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BOOK REVIEW

Humor, sensitivity aid account of a unique musical production

Deaf Side Story, By Mark Rigney, Gallaudet University, 228 pp., $19.95

It was nothing less than "a spark, a flash" in the theatergoers' lexicon. The combustion emanated from the Broadway classic "West Side Story," as played out in Illinois by a part-deaf, part-hearing young company.

It was a joint venture between MacMurray College and the Illinois School for the Deaf in 2000. And it nearly didn't happen.

The play's plot, as author Mark Rigney reminds us, "is a barely altered adaptation of William Shakespeare's `Romeo and Juliet,' with street gangs standing in for the Bard's Capulets and Montagues." The show first opened on Broadway in 1957. Thanks to Leonard Bernstein, Stephen Sondheim, and Arthur Laurents, it's brilliant but difficult music and dance, even without the deafness factor. But author Rigney's wife, Diane Brewer, who in 1999 was the newly named drama head at MacMurray, decided to take on the deaf/hearing mix. And once her decision was made, the aforementioned sparks and flashes flew indeed.

For starters, those responsible for the Illinois project were worried that the deaf/hearing divide could be a self-fulfilling prophecy, leading to the sort of divide that "West Side Story" condemns. Rigney writes: They "are concerned that the students will be enticed into acting out the violence in the script, internalizing it, romanticizing it," and perhaps being drawn to such behavior. (That proves a baseless fear.) There are practical matters of stage placement, not to mention costumes for characters who are signing alongside various main actors.

Early on, the cast can be found huddling in a basement, waiting out a tornado alert. (Again, ultimately, there's no cause for alarm.) There are the flares of temperament that often coincide with creativity. And, not least, it turns out that Brewer is pregnant.

Rigney's account of this small tale of an unusual production is intelligent and humane. For example, he demonstrates both sensitivity and humor in the encounters that occur among the deaf. Discussing the interplay among the cast and crew, he records: "Embarrassed by her poor signing, Terri tells Christopher through [a third character], `If I sign something dumb, like "Your mother is a cow," you can assume that isn't what I meant.'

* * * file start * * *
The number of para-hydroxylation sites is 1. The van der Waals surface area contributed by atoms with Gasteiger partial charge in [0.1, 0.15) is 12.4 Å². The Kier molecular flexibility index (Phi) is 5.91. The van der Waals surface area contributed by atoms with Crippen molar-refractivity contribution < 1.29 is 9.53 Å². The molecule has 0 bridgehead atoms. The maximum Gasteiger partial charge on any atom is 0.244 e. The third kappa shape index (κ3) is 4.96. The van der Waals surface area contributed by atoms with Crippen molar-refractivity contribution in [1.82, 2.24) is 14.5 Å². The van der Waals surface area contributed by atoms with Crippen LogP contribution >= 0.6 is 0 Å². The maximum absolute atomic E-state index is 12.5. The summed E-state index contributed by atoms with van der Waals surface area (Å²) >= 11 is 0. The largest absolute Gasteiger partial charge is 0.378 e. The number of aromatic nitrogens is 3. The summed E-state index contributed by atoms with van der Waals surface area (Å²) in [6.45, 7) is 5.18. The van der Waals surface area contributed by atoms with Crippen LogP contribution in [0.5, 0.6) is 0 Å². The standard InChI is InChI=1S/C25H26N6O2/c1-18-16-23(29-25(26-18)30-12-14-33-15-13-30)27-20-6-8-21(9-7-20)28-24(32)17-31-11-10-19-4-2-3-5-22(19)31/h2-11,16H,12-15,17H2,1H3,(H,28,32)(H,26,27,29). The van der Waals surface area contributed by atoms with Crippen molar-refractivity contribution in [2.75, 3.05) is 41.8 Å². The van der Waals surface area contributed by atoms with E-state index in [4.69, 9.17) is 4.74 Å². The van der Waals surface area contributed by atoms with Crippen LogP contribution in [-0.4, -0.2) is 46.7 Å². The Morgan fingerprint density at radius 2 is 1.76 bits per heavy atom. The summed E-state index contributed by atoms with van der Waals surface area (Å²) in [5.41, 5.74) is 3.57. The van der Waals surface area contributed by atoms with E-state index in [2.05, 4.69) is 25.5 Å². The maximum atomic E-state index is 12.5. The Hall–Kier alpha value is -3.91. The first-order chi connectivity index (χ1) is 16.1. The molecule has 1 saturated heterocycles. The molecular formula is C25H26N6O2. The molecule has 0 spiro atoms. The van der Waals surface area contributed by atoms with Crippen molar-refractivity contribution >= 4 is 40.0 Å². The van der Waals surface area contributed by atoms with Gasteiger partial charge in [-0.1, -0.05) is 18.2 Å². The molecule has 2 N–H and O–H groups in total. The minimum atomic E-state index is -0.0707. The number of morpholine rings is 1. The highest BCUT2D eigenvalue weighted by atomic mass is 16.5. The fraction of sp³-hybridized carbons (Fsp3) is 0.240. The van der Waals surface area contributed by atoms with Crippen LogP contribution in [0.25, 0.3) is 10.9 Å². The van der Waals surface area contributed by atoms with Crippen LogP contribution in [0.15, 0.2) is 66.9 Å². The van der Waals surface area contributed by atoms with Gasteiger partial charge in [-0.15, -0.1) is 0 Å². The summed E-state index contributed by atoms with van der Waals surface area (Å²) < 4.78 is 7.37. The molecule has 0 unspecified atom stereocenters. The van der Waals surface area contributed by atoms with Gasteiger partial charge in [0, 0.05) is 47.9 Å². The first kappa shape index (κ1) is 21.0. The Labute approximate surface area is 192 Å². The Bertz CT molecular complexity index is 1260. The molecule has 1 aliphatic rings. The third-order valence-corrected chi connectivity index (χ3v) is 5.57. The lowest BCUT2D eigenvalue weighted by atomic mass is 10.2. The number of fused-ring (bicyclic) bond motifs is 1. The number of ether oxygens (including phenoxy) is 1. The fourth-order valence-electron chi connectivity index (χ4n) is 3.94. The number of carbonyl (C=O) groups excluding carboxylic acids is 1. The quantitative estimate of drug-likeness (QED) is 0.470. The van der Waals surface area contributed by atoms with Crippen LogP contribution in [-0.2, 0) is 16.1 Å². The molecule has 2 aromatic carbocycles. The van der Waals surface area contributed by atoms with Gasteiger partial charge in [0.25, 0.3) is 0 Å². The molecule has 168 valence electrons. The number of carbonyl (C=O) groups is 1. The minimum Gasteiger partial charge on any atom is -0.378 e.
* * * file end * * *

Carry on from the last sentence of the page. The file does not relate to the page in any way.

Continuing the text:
"Christopher nods and smiles, `O-Kay,' choosing one of his favorite words. Under his guidance, the two syllables twist and stretch into something far greater than the word was ever meant to be; when Christopher says `O-Kay,' it becomes a sort of a blessing."

And there are other realms of communication that the hearing reader may take for granted.

Rigney suggests at one point that Laurents's '50s-style slang, much of which he invented, causes everyone fits. In some cases, where idioms or jive find no American Sign Language equivalent, Carrie and the students resort to signing `silly, very silly.' "

Rigney gives the humor added context. "Comedy," Laurents is quoted as saying, "is exactly what's needed in the face of tragedy -- it's the tension between the two that holds the audience."

In a more serious light, there are Rigney's artfully portrayed players. Pearlene, for instance, plays the young, deaf Maria. As Rigney relates, she "shakes her head in frustration and her hair flies across her face. `Why,' she asks, `should I connect with the music when I can't hear the music?' "

Then there's the political dimension of deafness. Rigney discusses this in depth, suggesting at one point: "Lawmakers, like most Americans, don't think about deafness any more than they think about Mars.

"In any event, the deaf community is hardly cohesive enough to form an ongoing voting block. Rough estimates suggest that some two million Americans are unable to hear spoken languages, and approximately sixteen million Americans have some degree of hearing loss."

And, he says, in the charged sphere of deaf communications, the choice of methods "remains a controversial topic even today, and the use of speech by a deaf or hard-of-hearing person can become either unwitting or a willful political act."

This reflection and analysis are surely germane, but Rigney is strongest when he's closest to Brewer and the singular rendition of the show. (Ultimately, their production is a shining success.)

As Rigney says, "Maria teaches [Tony] the sign for `I love you,' and they press their fingers together in a matching, mirrored tableau. . . . This is the single most important moment in the play."

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